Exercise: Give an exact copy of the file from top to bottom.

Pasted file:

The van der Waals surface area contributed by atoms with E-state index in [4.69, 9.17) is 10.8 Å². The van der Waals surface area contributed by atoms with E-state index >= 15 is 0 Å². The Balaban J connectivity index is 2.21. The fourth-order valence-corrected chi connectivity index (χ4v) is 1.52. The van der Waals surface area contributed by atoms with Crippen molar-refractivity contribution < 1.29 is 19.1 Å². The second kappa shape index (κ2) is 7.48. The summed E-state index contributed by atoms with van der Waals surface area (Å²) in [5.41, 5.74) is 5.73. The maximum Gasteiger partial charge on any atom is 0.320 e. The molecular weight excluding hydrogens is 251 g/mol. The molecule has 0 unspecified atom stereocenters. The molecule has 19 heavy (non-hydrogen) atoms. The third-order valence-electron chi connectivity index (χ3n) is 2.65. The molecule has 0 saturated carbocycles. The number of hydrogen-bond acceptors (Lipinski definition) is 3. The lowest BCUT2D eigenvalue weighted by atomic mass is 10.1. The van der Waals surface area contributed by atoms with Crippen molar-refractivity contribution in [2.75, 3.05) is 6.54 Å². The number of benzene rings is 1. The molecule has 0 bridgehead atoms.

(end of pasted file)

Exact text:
The van der Waals surface area contributed by atoms with E-state index in [4.69, 9.17) is 10.8 Å². The van der Waals surface area contributed by atoms with E-state index >= 15 is 0 Å². The Balaban J connectivity index is 2.21. The fourth-order valence-corrected chi connectivity index (χ4v) is 1.52. The van der Waals surface area contributed by atoms with Crippen molar-refractivity contribution < 1.29 is 19.1 Å². The second kappa shape index (κ2) is 7.48. The summed E-state index contributed by atoms with van der Waals surface area (Å²) in [5.41, 5.74) is 5.73. The maximum Gasteiger partial charge on any atom is 0.320 e. The molecular weight excluding hydrogens is 251 g/mol. The molecule has 0 unspecified atom stereocenters. The molecule has 19 heavy (non-hydrogen) atoms. The third-order valence-electron chi connectivity index (χ3n) is 2.65. The molecule has 0 saturated carbocycles. The number of hydrogen-bond acceptors (Lipinski definition) is 3. The lowest BCUT2D eigenvalue weighted by atomic mass is 10.1. The van der Waals surface area contributed by atoms with Crippen molar-refractivity contribution in [2.75, 3.05) is 6.54 Å². The number of benzene rings is 1. The molecule has 0 bridgehead atoms.